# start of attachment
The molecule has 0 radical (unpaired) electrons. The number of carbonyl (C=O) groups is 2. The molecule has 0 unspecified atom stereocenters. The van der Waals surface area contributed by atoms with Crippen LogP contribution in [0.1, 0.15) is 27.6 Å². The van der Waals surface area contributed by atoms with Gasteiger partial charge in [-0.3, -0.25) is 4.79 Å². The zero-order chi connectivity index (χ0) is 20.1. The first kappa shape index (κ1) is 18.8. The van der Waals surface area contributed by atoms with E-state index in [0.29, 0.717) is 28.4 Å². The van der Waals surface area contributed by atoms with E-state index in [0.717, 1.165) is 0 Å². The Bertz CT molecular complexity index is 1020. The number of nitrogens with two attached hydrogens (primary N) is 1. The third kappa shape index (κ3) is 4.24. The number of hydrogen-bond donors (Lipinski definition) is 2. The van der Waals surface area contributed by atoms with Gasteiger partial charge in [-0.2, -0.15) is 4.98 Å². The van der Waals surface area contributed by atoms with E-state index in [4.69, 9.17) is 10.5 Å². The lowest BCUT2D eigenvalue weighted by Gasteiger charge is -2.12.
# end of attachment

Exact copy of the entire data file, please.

The molecule has 0 radical (unpaired) electrons. The number of carbonyl (C=O) groups is 2. The molecule has 0 unspecified atom stereocenters. The van der Waals surface area contributed by atoms with Crippen LogP contribution in [0.1, 0.15) is 27.6 Å². The van der Waals surface area contributed by atoms with Gasteiger partial charge in [-0.3, -0.25) is 4.79 Å². The zero-order chi connectivity index (χ0) is 20.1. The first kappa shape index (κ1) is 18.8. The van der Waals surface area contributed by atoms with E-state index in [0.29, 0.717) is 28.4 Å². The van der Waals surface area contributed by atoms with E-state index in [0.717, 1.165) is 0 Å². The Bertz CT molecular complexity index is 1020. The number of nitrogens with two attached hydrogens (primary N) is 1. The third kappa shape index (κ3) is 4.24. The number of hydrogen-bond donors (Lipinski definition) is 2. The van der Waals surface area contributed by atoms with Gasteiger partial charge in [-0.2, -0.15) is 4.98 Å². The van der Waals surface area contributed by atoms with E-state index in [4.69, 9.17) is 10.5 Å². The lowest BCUT2D eigenvalue weighted by Gasteiger charge is -2.12.